Photographs also cannot capture it. It is not just a visual experience. You feel the vastness of it around you. You are not just looking at it, you are in it, one tiny iota of the vast landscape. Those who have not seen the real thing will not know what they are seeing in pictures.
Leave it Alone
Also incalculable is how fortunate we are to have the Grand Canyon preserved. President Theodore Roosevelt first visited it in 1903. He called it, “The most impressive piece of scenery I have ever looked at… the one great sight which every American should see.”
He told the people there, “I want to ask you to do one thing, in connection with your own interest and the interest of the country. Leave it as it is. You cannot improve on it. The ages have been at work on it, and man can only mar it. What you can do is keep it for your children and your children’s children and all who come after.”
Some people had already been trying to protect the Grand Canyon for years.
Senator Benjamin Harrison introduced bills in 1882, 1883 and 1886 to make the Canyon the country’s second national park. All failed because of opposition from ranchers, miners and other settlers who didn’t want the government to restrict them from taking what they wanted.
In 1893, then-President Harrison used his executive powers to establish the Grand Canyon as a forest reserve. In 1908, Roosevelt declared it a National Monument based on the Antiquities Act that had been passed in 1906 to authorize the president to protect landmarks and objects of historic or scientific interest.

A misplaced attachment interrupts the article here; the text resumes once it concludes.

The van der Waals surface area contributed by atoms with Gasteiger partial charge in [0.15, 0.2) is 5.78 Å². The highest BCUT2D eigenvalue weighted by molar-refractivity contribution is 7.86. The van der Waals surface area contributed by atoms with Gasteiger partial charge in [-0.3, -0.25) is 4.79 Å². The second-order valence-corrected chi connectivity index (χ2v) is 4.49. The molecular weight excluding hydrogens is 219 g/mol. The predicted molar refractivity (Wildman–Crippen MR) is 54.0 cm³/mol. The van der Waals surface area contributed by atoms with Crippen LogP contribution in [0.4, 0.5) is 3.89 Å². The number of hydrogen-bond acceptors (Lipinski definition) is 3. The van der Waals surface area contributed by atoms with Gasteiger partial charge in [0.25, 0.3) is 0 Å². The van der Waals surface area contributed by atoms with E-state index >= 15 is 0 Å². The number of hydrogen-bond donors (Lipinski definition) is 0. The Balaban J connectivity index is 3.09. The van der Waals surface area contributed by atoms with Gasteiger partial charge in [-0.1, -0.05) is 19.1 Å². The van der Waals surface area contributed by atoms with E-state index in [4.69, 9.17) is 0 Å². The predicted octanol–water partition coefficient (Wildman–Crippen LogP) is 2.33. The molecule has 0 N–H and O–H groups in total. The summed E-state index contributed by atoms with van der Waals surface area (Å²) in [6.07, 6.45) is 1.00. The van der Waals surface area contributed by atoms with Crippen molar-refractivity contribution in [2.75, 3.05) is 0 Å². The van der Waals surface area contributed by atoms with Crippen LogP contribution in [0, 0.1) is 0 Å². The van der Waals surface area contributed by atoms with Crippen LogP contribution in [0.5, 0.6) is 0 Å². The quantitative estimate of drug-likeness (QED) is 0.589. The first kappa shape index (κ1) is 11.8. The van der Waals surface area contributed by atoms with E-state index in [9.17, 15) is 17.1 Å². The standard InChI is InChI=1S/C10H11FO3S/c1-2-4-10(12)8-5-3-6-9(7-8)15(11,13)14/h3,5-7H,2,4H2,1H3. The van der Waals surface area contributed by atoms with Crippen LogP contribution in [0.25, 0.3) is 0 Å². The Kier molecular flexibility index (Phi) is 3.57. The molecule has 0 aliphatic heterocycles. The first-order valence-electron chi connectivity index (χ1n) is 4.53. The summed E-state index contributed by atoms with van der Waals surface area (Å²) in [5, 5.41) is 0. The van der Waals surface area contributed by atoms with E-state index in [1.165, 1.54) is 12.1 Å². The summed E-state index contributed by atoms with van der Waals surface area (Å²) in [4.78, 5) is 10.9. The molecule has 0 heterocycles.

Local opposition was so fierce that it wasn’t until 1919 under President Woodrow Wilson that an act of Congress made the Grand Canyon a national park. Today you can’t find anyone who regrets preserving it.
The Greatest Temple
The sight of the Grand Canyon is a humbling experience that few are immune to. In the presence of the canyon there is a kind of reverence. It changes people. It quiets them. I am reminded of the phrase “Be still and know that I am God.” No matter how you conceive of religion, the sight of the canyon puts you in touch with the divine.
The people I encountered there seemed to share an unspoken understanding that they were in the presence of something that dwarfs almost everything else in their worlds. The Canyon seemed to elevate people to their next higher level of existence.
My group stayed at the Grand Canyon Lodge on the North Rim, where only 10 percent of visitors go. There were many special viewing points within short drives from the lodge, including Angels Window, Cape Royal Point and Point Imperial, the highest vista.
Bright Angel Point, one of the best viewing places, was only a half-mile walk from the lodge. There’s an observation deck on top of one of the colossal stone structures that stand over the depths of the canyon, spared from erosion.
From there you can see almost all the way around, and the sight was transfixing. I stayed for more than an hour as the sun was setting. The light was changing the scene moment by moment as the sun gave way to shadows, then disappeared below the horizon. The sky began to darken and the first planets appeared in the sky. The layers of rock glistened, changing moment by moment, reflecting a changing range of colors, from orange, to purple and blue.
That sight will change you. It will widen your world. Like a massive thunderclap so huge that its wavelength is below the audible level, you may not realize it immediately. But you will be expanded. Your horizons will be opened to a greater capacity for understanding. The image will be with you for the rest of your life. You may never fully understand the meaning of “2 billion years” but you will have seen the physical model of it in the sides of the Grand Canyon.
No words can do that.
Your humble reporter
A. Colin Treadwell